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Mosquitoes May Become Our Allies

December 19, 2006

Without mosquitoes, epidemics of dengue fever and malaria could not plague this planet.

The skin-piercing insects infect one person after another while dining on a favorite meal: human blood.

Eliminating the pests appears impossible. But scientists are attempting to re-engineer them so they cannot carry disease. If they manage that, they must create enough mutants to mate with wild insects and one day to outnumber them.

Researchers chasing this dream, including an N.C. State University entomologist, know they may court controversy. Genetically modified crop plants such as soybeans and corn have become common in the United States, but an altered organism on wings would be a first.

Critics of bio-engineering, especially in Europe, view some genetic alterations as unnatural, even monstrous. People fearful of so-called Frankenfood could sound similar alarms over Frankenbugs.

But with advances in molecular biology and millions of dollars from the Bill & Melinda Gates Foundation, this quest may be within reach. And its promise is huge, the scientists say.

“We’re looking at a timeline. But this is coming,” said Fred Gould, the NCSU insect expert.

Gould is working on the project with scientists on four continents. They landed $19.7 million under a Grand Challenges in Global Health grant offered by the Gates philanthropy and a National Institutes of Health foundation. The funders selected researchers ready to collaborate rather than compete on risky research aimed at solving massive health threats in poor places.

The genetic tinkering is focused at first on dengue, a tropical virus re-emerging in Asia, Latin America and Africa. While dengue claims a fraction of the million or more victims that malaria kills annually, it strikes 50 to 100 million people each year with severe flu symptoms. Outbreaks disrupt families and communities and overburden health systems.

Dengue is a good starting point because it is transmitted almost exclusively by a single mosquito species (the smallish, striped- legged Aedes aegypti) while the malaria parasite is carried by several. Focusing the effort on just one bug simplifies the science.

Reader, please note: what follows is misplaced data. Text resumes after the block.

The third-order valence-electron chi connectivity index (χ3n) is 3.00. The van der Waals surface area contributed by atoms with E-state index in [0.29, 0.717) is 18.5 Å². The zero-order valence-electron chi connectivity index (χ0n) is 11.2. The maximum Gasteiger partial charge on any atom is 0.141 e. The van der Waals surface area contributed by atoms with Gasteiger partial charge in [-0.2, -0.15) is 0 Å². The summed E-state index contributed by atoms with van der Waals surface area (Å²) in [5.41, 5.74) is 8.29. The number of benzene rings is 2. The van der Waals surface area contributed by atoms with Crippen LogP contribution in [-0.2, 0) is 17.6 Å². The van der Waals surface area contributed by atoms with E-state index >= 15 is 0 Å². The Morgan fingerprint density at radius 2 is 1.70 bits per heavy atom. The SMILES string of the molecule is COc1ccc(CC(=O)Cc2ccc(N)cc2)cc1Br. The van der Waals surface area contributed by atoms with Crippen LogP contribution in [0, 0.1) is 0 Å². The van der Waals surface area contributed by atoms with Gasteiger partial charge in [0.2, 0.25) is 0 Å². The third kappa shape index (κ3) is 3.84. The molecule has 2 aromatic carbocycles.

To try to build a less dangerous Aedes aegypti, scientists broke a huge job into smaller chunks. First, they needed a means to make female mosquitoes immune to dengue. Only females drink blood (males prefer nectar), and only insects infected with dengue can spread it.

A breakthrough this year at Colorado State University may help. Molecular biologists there stitched laboratory-made DNA into Aedes aegypti that blocks dengue from reproducing in a bug’s gut. That stops dengue from getting into mosquito saliva, which deposits the virus into human bloodstreams.

As important, the change sticks. Bugs pass the trait to their offspring.

“Things keep bearing fruit. So far, so good,” said Anthony James, a biologist at the University of California Irvine, the lead investigator for the mosquito project.

But inserting strings of DNA into laboratory mosquitoes and spreading them in the wild are two different things.

Scientists must convince the government and people of any country they approach that mutant bugs will fight disease without risk to people or the environment, said Sujatha Byravan, president of the Council for Responsible Genetics.

Scientists are trying to harness exotic genes to help slip dengue- fighting DNA into many offspring quickly. One way: piggyback onto so- called selfish genes — unusual stretches of DNA that perform no duties other than tending to their own survival.

Whichever strategy gets picked will require a customized release plan. And it will likely carry a cost. Organisms absorbing altered DNA often take a fitness hit, meaning an altered mosquito may fly slower, weigh less or be less successful finding a mate.

Gould and his team aren’t engineering insects. They are predicting each strategy’s success at passing dengue immunity to future generations. Is it best to release many in a small place or fewer over a neighborhood?

Both jobs require a mix of high-level mathematics and big computing power. But just as important is detailed knowledge of the life cycles and mating habits of Aedes aegypti.

Dengue mosquitoes often are born, live and die in or near a home. They prefer dwellings with no running water, where they can lay eggs in containers people use for cooking, bathing and cleaning. The bugs tend to bite during the day, so mosquito netting over beds offers little protection.

Understanding the life cycles of the insects will give Gould’s group clues on how to infiltrate an entire mosquito population quickly and at a reasonable cost.

“We want to determine what’s the most efficient way to use the fewest mosquitoes to get this done,” Gould said.

Once the scientists select the best strategy, they will test their predictions — but not in the wild. Plans call for experiments in insect-safe cages surrounding mock homes to be built in sparsely populated land in southern Mexico within two years.

The mock home will copy local dwellings. Inside will be clothing, kitchen implements and furniture. Outside will be potted plants and rain barrels like the ones locals use, all potential breeding grounds.

Mexico was selected because it has experience regulating bio- engineering.




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